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Thread: Fid Question

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    Fid Question

    Well, I just got a couple coils of 7/64 Amsteel and a 4mm "fid" which was the smallest one I could find. After giving it a brief try, the fid seems too wide for this diameter line. Is this the case, or am I not trying hard enough?

    If so, any suggestions as to where to get the correct size fid or other tool/method for splicing 7/64 line would be much appreciated.

    Thanks

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    Quote Originally Posted by cliff355 View Post
    Well, I just got a couple coils of 7/64 Amsteel and a 4mm "fid" which was the smallest one I could find. After giving it a brief try, the fid seems too wide for this diameter line. Is this the case, or am I not trying hard enough?

    If so, any suggestions as to where to get the correct size fid or other tool/method for splicing 7/64 line would be much appreciated.

    Thanks
    a 4mm fid is going to be to big.

    I have a 2.75mm knitting needle I used to use and its almost to big.

    You can get one of the Toss splicing wands in "micro" If you want to pay between $55 and $80.

    Or you can double over some 18-22 gauge wire and use that. Its simple and cheap.
    I am not a gram weenie. , But Im starting to see the merits!!!

    Kris' Splicing

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    did you squish the amsteel together to loosen the the center to pass it better?
    I don't use a "fid". I use a very large sewing needle almost as big as a crochet needle but not quite. Loosening the rope before you try to thread by squishing it is really the key for me.

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    Quote Originally Posted by cooldays View Post
    did you squish the amsteel together to loosen the the center to pass it better?
    I don't use a "fid". I use a very large sewing needle almost as big as a crochet needle but not quite. Loosening the rope before you try to thread by squishing it is really the key for me.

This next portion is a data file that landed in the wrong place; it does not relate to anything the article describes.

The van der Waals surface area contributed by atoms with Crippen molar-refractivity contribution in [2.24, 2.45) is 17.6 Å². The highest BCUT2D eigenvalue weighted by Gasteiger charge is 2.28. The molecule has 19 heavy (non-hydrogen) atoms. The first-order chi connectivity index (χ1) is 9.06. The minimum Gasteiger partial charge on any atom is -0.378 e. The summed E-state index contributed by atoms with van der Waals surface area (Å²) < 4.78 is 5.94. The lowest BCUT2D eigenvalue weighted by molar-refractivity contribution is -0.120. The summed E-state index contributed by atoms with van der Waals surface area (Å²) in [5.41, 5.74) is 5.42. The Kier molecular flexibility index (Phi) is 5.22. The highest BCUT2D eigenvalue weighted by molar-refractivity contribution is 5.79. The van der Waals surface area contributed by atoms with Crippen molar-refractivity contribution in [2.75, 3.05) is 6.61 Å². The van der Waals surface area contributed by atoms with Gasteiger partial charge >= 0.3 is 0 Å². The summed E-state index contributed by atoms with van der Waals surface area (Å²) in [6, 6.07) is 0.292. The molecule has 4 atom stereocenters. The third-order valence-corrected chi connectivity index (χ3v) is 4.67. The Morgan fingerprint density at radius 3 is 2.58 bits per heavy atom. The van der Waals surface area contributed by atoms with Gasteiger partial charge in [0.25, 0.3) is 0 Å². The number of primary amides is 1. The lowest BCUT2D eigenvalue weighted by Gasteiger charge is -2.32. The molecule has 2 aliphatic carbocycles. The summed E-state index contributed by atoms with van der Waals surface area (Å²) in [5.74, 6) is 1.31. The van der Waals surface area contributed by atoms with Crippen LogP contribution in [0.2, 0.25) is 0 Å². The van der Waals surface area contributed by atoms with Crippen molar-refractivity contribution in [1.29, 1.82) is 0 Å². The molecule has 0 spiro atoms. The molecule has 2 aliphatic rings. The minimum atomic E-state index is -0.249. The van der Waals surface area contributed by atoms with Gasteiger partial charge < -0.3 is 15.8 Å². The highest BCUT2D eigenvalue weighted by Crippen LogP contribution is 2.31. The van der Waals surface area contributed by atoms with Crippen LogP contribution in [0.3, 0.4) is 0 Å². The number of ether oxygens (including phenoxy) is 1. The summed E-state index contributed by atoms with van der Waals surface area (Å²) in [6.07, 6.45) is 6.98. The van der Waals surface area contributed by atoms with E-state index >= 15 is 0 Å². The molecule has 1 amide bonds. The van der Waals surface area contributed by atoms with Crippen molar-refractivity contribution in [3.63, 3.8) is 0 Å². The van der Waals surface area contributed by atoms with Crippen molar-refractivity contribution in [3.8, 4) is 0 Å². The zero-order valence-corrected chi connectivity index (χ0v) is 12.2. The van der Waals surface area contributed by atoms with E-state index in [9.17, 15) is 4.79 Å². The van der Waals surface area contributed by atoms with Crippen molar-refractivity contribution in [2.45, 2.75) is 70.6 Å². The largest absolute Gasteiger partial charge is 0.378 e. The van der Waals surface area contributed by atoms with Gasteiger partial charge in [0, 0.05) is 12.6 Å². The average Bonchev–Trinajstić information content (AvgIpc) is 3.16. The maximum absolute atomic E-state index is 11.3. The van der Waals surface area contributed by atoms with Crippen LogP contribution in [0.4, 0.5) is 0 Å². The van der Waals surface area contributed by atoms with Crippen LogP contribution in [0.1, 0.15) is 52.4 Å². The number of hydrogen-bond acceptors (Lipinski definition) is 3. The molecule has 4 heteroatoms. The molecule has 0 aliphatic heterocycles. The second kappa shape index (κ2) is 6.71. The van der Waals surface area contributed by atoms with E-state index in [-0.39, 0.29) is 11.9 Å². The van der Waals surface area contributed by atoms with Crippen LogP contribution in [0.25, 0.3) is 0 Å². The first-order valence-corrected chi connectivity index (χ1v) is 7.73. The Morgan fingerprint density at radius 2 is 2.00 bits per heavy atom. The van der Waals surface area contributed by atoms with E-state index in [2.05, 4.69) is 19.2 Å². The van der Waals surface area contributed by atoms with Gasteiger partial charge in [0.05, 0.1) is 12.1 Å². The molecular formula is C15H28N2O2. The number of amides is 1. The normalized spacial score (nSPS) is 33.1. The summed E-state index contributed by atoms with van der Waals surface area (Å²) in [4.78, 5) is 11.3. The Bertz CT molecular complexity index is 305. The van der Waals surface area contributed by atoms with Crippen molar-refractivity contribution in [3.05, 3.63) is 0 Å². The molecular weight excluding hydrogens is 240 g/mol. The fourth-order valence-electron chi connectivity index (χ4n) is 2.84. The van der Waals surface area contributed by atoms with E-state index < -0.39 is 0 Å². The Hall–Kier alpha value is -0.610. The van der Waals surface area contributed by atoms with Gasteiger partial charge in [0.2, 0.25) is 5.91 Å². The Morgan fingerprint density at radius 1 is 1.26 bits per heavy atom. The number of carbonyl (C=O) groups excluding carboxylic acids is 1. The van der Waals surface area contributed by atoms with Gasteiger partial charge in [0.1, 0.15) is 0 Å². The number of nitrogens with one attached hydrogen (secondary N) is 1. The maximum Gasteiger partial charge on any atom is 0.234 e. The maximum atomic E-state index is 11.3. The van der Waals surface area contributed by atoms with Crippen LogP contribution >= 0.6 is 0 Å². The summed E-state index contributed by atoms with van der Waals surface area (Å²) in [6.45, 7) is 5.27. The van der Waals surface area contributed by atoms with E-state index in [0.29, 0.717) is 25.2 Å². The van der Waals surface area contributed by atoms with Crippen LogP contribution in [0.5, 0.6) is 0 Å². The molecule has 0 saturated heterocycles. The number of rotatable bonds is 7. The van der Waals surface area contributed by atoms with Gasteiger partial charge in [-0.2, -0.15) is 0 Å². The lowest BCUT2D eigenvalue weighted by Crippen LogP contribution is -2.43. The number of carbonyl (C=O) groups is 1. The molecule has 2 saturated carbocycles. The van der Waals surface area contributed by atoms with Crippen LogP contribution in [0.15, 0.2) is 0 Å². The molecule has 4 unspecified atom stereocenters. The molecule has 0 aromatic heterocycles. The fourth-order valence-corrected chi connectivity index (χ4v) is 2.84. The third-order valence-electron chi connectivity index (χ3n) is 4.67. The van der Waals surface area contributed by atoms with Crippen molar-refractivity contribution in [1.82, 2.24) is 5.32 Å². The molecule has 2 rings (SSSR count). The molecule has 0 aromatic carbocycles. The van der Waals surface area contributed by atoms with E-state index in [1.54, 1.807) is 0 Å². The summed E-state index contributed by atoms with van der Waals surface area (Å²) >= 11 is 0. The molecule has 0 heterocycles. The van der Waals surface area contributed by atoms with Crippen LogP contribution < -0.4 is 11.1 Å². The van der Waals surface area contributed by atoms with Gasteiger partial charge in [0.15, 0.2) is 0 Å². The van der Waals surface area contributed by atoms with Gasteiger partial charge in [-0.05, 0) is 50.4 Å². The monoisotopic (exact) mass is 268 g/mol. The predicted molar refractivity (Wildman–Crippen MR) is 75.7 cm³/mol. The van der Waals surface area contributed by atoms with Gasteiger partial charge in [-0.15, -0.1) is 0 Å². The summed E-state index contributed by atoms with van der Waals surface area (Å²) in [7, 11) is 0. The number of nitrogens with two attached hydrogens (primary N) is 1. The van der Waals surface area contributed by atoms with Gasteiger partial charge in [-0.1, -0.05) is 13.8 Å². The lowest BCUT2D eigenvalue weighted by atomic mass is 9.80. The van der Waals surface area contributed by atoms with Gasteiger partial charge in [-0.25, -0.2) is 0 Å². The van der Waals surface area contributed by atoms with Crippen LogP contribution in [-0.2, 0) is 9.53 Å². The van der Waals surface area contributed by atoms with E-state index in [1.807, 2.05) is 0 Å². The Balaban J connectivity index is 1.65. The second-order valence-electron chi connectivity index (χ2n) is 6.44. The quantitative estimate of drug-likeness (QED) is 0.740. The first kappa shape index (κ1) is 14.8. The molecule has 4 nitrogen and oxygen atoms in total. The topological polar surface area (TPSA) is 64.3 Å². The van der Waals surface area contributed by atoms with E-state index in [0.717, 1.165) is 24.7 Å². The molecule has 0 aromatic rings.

Theres still almost no possibility of getting a 4mm fid down the 2.5mm cord.
    I am not a gram weenie. , But Im starting to see the merits!!!

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    I use a very thin knitting needle. Sorry, don't know the number.

    Insert it where the tail will exit and have the needle exit where the bury should start. Butt the Amsteel end and needle together. Wrap a short section of masking tape around both (keep number of wraps to a minimum to avoid bulk). Pull the needle out and the Amsteel will follow. Have used the same method with a length of solid copper wire. A section of coat hanger should work as well. But the knitting needle works best because the tapered point guides well through the center of the Amsteel when you insert it.
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    Quote Originally Posted by Knotty View Post
    I use a very thin knitting needle. Sorry, don't know the number.

    Insert it where the tail will exit and have the needle exit where the bury should start. Butt the Amsteel end and needle together. Wrap a short section of masking tape around both (keep number of wraps to a minimum to avoid bulk). Pull the needle out and the Amsteel will follow. Have used the same method with a length of solid copper wire. A section of coat hanger should work as well. But the knitting needle works best because the tapered point guides well through the center of the Amsteel when you insert it.
    Thats exactly how I used to do it. To the letter.
    I am not a gram weenie. , But Im starting to see the merits!!!

    Kris' Splicing

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    Getting the tape off can be a bother but otherwise it's very easy.

    If you're doing a fixed eye with a tapered bury, I think it's easier to pull the end out of the bury far enough so you can do the taper AFTER doing the bury.
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    i have used one of those plastic yarn needles for crafts and been very successful with amsteel. they probably cost about $2 at wallyworld. be careful because they break easily if you are rough with them. If you don't like that I have used an old paper clip that has been straightened out and then doubled over as a needle. took this from work so it was free. just put some tap around the ends to make sure you don't get any snags.

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    Thanks for all this info. Tonight I will accoutre myself with wire, needles and so forth and take another run at it. Too bad about this 4mm fid - it sure is a handy looking device.

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    Traditional splicing work has you put the end of the line into a hollow at the back of the fid and then jam a pusher into there as well. You then starting at the entry point you push the whole thing through. This approach just doesn't work all that well with the small sizes of Amsteel we use. Actually, I don't believe anyone even makes a true fid for 1/8 or 7/64.
    Knotty
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